Big weed control news. I was recently doing an organic presentation for the OHBA group in Houston and of course organic wee control was a popular topic. Mike Serant with the Microlife products gave us a sensational tip. I brought up the Agralawn Crabgrass Killer as a good tool for crabgrass, clover and chickweed control, but Mike gage us a better tip.
The AG Crabgrass product kills Virginia Button weed in turf. He also said it works on false strawberry, another serious weed problem. Iíve already tried that and it works!
Botanical Name: (Diodia virginiana)
Flowers are white and tubular with four lobes at each axil along the stem.
Natural Habitat: A spreading perennial weed with opposite leaves that often have a yellowish mottling due to the presence of a virus that grows in close association with this weed. Virginia buttonweed seems to proliferate in moist or wet areas, tolerates close mowing and is a very troublesome weed of lawns and turfgrass and is found from New Jersey west to Missouri and south into the Gulf Coast states.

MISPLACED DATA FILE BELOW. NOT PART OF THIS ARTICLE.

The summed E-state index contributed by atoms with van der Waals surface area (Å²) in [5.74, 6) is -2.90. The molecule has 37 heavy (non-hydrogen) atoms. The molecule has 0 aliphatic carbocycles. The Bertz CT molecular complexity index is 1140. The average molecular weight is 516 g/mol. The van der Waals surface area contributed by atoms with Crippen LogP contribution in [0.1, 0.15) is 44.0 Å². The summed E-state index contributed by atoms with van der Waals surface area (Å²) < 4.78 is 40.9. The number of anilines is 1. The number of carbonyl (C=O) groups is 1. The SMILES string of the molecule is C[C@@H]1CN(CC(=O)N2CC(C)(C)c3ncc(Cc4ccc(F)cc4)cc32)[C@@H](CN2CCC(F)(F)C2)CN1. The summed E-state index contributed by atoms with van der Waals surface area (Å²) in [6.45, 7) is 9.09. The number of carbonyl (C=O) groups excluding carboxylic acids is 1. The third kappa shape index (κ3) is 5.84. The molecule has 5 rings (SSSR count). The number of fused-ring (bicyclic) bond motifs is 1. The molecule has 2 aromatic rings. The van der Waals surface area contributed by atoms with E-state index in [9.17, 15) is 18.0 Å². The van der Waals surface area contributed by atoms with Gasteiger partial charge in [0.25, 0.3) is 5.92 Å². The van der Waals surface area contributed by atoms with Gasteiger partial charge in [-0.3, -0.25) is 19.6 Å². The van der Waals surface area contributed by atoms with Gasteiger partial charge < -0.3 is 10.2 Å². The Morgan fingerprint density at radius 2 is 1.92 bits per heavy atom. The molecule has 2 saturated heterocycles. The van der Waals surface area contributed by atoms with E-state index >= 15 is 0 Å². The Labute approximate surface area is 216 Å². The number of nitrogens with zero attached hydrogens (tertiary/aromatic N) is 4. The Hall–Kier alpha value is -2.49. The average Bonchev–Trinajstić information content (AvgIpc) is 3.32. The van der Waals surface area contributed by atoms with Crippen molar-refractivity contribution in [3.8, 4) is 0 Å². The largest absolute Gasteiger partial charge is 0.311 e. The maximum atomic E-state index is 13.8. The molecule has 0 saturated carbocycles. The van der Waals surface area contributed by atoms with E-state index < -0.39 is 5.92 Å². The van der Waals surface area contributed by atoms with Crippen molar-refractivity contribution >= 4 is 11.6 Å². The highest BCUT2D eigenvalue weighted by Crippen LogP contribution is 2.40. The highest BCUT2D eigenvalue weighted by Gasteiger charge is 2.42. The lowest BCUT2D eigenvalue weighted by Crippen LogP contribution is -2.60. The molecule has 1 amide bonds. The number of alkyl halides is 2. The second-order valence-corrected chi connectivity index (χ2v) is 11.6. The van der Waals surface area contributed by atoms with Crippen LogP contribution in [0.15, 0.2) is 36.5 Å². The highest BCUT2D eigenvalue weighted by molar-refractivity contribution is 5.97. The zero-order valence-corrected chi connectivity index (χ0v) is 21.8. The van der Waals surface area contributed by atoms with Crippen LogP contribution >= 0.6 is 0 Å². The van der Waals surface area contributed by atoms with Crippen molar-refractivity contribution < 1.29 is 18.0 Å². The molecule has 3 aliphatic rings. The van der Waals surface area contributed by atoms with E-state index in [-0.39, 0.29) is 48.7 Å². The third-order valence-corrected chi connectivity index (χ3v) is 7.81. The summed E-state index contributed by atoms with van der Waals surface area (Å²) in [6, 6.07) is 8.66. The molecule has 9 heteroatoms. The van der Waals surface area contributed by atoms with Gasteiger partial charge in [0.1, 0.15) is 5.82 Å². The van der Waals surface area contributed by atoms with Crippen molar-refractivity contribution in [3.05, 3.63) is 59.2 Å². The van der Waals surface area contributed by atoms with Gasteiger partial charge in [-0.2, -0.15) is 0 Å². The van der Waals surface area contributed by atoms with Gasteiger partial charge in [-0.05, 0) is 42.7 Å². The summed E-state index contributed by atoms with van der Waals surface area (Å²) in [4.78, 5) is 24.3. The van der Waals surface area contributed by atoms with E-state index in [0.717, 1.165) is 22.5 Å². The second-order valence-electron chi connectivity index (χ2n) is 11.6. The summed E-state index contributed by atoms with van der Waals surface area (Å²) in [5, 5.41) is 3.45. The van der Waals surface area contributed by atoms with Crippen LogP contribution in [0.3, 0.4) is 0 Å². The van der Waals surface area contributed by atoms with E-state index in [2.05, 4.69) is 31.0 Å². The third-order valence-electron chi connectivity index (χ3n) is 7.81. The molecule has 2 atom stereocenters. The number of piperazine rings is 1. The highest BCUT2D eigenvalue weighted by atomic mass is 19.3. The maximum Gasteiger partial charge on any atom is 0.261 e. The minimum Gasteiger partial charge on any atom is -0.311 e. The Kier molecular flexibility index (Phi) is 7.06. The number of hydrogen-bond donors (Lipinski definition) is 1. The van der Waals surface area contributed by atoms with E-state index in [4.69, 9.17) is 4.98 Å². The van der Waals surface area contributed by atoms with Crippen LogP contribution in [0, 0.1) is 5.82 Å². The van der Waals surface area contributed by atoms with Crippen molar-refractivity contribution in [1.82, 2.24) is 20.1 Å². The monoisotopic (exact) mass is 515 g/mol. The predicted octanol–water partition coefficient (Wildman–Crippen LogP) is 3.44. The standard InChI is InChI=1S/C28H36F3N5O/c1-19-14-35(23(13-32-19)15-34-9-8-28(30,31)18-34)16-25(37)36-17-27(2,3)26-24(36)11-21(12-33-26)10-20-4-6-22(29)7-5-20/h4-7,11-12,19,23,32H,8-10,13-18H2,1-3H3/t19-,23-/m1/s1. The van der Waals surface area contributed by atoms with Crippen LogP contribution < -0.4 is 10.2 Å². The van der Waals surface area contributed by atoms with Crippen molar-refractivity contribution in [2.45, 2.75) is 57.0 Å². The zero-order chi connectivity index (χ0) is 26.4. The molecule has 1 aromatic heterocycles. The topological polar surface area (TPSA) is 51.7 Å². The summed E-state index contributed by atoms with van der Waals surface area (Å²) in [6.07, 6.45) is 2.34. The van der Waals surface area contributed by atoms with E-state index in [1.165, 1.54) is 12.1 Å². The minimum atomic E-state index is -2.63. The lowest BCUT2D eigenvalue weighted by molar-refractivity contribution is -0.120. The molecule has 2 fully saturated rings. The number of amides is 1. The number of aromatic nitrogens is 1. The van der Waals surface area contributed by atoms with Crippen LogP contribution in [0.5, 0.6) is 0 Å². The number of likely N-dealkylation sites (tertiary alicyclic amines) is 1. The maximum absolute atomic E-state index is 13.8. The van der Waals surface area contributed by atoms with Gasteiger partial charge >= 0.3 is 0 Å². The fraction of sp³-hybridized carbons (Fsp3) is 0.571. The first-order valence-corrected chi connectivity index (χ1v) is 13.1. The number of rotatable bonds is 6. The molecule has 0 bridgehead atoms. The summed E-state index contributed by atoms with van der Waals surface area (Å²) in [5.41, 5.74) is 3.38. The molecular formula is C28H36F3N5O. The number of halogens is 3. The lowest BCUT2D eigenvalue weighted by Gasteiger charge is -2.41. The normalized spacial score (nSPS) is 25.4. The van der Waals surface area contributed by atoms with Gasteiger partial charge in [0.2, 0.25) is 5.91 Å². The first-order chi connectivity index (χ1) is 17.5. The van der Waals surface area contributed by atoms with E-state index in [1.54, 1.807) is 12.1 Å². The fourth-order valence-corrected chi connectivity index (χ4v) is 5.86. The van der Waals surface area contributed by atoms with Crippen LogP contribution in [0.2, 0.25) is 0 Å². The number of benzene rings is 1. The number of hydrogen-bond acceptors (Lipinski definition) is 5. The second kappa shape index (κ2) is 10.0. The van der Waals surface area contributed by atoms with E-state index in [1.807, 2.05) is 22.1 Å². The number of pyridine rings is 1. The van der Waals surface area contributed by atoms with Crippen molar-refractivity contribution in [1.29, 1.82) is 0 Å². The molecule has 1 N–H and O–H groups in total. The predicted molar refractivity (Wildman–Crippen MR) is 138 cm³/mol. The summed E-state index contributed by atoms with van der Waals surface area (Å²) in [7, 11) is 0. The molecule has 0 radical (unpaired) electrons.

Identification: Spreading perennial herb / weed with hairy, branched stems. Leaves: Opposite, elliptic to lance-shaped, without petioles (sessile), and approximately 1 to 2 inches long by to 1 inch wide. Foliage: Leaves often have a yellow mottling due to the presence of a virus and the leaves are joined across the stem by a membrane that has 1 to 3 stipules that resemble long bristly hairs. Flowers: Occur in the position between the leaf and the stem (leaf axils). Individual flowers are star-shaped with four white petals and are approximately 3 inches wide and ĺ inch long. Fruit: A small, hairy capsule that contains 2 seeds. Roots: Flesh roots allow vegetative reproduction to occur.
Seedling: Cotyledons are thick and oblong, dark green on the upper surface and lighter green below. First true leaves are elliptic to lance-shaped, without petioles (sessile), and are joined across the stem by a membrane that has 1 to 3 stipules that resemble long bristly hairs.
Photos from Virginia Tech